Do you have a demo station or a kitchen in your public meeting room? Yes? How much time is devoted to talking about food safety?
I ask because a new report analyzed food safety practices in some kitchens and found results that weren't exactly savory: 118 positive food-safety measures and 460 poor food handling incidents were observed. Among the most notable violations were not washing fruits and vegetables properly, and a lack of hand washing in general.
Oh! Perhaps the most important point is that these are not ordinary kitchens and your average consumer. The Texas Tech University study reviewed 49 shows, hosted by A-list celebrity chefs on the Food Network. Programs like "30 Minute Meals with Rachael Ray," "The Essence of Emeril," "Everyday Italian," "Paula’s Home Cooking" and "Semi-Homemade Cooking with Sandra Lee" were critiqued.
According to researchers, “30 Minute Meals” and “Semi-Homemade Cooking with Sandra Lee” virtually tied for having the most positive behaviors. The worst was “Paula’s Home Cooking,” in part for her affinity for licking her fingers more than 20 times while preparing her meals.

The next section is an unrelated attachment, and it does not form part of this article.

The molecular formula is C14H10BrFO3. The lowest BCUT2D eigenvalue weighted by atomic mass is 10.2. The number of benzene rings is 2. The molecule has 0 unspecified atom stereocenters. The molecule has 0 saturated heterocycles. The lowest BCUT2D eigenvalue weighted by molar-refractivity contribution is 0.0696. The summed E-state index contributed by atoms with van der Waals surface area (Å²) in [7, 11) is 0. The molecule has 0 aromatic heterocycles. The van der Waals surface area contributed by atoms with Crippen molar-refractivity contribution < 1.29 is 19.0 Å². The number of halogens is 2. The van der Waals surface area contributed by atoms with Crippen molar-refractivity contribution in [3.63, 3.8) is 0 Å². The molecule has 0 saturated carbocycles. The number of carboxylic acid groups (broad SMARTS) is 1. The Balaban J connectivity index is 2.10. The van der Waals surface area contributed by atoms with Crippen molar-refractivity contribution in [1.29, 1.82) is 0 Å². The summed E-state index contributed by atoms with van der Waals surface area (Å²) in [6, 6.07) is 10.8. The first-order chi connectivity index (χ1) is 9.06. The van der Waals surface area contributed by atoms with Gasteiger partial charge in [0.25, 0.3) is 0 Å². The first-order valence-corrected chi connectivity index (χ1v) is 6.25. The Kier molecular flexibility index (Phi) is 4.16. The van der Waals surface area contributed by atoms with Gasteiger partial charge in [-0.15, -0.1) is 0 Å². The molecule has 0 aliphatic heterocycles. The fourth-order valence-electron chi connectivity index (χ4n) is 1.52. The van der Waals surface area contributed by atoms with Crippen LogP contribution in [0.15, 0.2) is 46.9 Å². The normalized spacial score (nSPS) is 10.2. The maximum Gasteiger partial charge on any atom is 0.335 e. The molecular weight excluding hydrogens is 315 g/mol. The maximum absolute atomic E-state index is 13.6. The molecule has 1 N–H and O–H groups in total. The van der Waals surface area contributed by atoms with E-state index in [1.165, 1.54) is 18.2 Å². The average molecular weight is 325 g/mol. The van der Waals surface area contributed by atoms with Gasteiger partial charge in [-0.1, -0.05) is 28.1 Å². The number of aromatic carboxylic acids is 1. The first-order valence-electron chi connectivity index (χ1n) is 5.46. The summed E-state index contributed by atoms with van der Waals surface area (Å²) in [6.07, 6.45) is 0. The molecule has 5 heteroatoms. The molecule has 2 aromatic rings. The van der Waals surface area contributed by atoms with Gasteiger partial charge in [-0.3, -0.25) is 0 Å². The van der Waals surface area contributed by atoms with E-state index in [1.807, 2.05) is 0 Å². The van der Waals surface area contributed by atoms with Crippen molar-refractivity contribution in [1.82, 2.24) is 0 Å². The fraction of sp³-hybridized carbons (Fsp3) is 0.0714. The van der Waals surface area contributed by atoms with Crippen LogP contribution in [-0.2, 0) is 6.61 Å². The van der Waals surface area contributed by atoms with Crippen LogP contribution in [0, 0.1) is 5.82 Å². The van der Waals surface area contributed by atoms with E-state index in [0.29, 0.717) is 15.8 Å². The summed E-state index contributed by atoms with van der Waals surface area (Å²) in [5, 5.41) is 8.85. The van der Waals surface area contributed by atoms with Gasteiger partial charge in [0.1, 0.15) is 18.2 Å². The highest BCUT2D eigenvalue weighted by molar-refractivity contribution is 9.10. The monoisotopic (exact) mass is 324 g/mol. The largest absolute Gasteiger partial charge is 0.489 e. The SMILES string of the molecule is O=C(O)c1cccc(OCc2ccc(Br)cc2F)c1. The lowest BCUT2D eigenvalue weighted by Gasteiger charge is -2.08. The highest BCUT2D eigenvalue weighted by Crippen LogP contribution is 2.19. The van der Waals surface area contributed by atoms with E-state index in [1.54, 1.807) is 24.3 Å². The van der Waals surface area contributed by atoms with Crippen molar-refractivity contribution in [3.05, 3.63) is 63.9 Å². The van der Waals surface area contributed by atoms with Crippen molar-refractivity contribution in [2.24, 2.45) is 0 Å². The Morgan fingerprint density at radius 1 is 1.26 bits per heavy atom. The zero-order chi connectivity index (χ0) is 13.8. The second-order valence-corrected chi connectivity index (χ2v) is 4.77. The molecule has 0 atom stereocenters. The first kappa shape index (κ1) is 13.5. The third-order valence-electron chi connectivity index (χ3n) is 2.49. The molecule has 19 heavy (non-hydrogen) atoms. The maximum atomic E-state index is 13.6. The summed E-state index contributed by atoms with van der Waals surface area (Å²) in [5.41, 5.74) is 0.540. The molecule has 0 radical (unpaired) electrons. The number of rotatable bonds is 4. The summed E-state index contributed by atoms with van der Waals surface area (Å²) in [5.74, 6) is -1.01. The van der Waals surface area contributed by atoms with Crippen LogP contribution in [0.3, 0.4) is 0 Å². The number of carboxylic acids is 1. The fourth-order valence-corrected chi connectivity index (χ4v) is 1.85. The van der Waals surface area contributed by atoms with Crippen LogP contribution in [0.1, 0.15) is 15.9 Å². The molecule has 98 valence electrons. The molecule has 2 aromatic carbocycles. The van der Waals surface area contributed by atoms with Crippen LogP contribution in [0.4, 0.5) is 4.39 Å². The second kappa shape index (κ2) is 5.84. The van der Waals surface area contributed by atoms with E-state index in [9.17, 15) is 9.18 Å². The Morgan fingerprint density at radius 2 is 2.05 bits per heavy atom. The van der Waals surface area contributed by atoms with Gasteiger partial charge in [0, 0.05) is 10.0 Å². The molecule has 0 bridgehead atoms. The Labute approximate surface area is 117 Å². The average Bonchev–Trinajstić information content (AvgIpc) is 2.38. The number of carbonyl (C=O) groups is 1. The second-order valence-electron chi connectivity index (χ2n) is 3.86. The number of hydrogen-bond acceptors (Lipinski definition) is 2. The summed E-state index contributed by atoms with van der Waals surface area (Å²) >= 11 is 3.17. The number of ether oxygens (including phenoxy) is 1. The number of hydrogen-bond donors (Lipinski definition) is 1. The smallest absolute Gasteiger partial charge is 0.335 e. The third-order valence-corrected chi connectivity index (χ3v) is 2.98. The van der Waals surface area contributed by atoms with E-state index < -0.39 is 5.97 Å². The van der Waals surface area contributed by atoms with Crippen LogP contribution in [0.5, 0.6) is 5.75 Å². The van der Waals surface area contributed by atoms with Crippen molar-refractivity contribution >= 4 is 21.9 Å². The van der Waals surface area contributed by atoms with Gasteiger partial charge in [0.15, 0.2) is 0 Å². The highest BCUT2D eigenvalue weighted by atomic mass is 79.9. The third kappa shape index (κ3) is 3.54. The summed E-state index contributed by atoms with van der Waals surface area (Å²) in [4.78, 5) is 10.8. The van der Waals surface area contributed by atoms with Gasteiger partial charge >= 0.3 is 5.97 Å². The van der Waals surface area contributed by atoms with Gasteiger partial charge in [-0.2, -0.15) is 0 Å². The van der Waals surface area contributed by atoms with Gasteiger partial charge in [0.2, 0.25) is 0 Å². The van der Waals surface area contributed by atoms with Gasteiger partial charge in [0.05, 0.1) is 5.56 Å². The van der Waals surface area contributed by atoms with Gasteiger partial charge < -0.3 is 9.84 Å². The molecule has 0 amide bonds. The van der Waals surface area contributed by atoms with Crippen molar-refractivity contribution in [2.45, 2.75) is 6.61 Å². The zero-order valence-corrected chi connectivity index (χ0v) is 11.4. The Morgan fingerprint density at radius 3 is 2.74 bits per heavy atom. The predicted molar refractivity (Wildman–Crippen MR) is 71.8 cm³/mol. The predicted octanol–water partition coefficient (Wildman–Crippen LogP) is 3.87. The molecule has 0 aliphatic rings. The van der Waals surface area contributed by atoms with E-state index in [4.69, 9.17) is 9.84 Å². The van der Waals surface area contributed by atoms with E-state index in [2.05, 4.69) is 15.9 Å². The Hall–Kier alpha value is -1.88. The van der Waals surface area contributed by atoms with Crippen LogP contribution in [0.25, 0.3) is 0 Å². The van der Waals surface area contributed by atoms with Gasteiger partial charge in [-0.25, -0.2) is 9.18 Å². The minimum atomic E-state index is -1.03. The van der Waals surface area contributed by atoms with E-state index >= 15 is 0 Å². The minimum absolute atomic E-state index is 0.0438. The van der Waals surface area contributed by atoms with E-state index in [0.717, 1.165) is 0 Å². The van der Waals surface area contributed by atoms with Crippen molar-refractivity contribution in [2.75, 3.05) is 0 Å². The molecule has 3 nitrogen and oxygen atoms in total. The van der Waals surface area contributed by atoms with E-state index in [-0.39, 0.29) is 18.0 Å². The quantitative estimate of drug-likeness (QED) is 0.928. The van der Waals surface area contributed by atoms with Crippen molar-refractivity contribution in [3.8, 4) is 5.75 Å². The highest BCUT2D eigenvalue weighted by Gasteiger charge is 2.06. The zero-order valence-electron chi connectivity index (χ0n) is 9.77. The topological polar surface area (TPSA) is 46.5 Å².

“We realize these are time-limited entertainment programs and not documentaries, but some food safety behaviors could be better incorporated,” said Cindy Akers, associate professor and director of the College of Agricultural Sciences and Natural Resources Student Services Center, in discussing the results.
How true. Food safety is straight-forward and simple. Before you talk about the health benefits of produce or nutritious kids' meals, make sure everyone crowded around your demo station or watching your actions in the tilted mirror above your work area sees you engage in food safety practices and hears you review the easy steps.
It reminds me on an oft-repeated statement that's worth hearing again: What good is healthful food if it's not safe in the first place?